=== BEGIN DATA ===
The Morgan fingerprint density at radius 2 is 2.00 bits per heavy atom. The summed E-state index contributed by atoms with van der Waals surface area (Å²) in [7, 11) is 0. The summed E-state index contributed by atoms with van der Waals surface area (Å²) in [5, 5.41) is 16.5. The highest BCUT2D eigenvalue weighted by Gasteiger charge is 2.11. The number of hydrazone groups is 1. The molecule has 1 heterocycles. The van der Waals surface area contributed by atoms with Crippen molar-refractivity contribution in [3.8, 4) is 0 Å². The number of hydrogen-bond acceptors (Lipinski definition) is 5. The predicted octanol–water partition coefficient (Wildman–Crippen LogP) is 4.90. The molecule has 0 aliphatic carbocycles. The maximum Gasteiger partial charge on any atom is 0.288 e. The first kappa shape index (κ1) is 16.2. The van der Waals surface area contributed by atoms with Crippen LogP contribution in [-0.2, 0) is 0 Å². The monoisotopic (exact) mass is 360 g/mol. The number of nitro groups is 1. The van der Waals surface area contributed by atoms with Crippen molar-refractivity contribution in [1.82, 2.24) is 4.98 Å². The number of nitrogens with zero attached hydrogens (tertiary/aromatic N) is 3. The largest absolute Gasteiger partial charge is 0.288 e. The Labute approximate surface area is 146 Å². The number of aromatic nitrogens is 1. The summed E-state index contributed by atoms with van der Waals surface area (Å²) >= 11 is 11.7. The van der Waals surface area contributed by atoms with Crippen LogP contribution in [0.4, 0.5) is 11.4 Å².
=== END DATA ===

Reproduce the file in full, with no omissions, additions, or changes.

The Morgan fingerprint density at radius 2 is 2.00 bits per heavy atom. The summed E-state index contributed by atoms with van der Waals surface area (Å²) in [7, 11) is 0. The summed E-state index contributed by atoms with van der Waals surface area (Å²) in [5, 5.41) is 16.5. The highest BCUT2D eigenvalue weighted by Gasteiger charge is 2.11. The number of hydrazone groups is 1. The molecule has 1 heterocycles. The van der Waals surface area contributed by atoms with Crippen molar-refractivity contribution in [3.8, 4) is 0 Å². The number of hydrogen-bond acceptors (Lipinski definition) is 5. The predicted octanol–water partition coefficient (Wildman–Crippen LogP) is 4.90. The molecule has 0 aliphatic carbocycles. The maximum Gasteiger partial charge on any atom is 0.288 e. The first kappa shape index (κ1) is 16.2. The van der Waals surface area contributed by atoms with Crippen LogP contribution in [-0.2, 0) is 0 Å². The monoisotopic (exact) mass is 360 g/mol. The number of nitro groups is 1. The van der Waals surface area contributed by atoms with Crippen molar-refractivity contribution in [1.82, 2.24) is 4.98 Å². The number of nitrogens with zero attached hydrogens (tertiary/aromatic N) is 3. The largest absolute Gasteiger partial charge is 0.288 e. The Labute approximate surface area is 146 Å². The number of aromatic nitrogens is 1. The summed E-state index contributed by atoms with van der Waals surface area (Å²) >= 11 is 11.7. The van der Waals surface area contributed by atoms with Crippen LogP contribution in [0.4, 0.5) is 11.4 Å².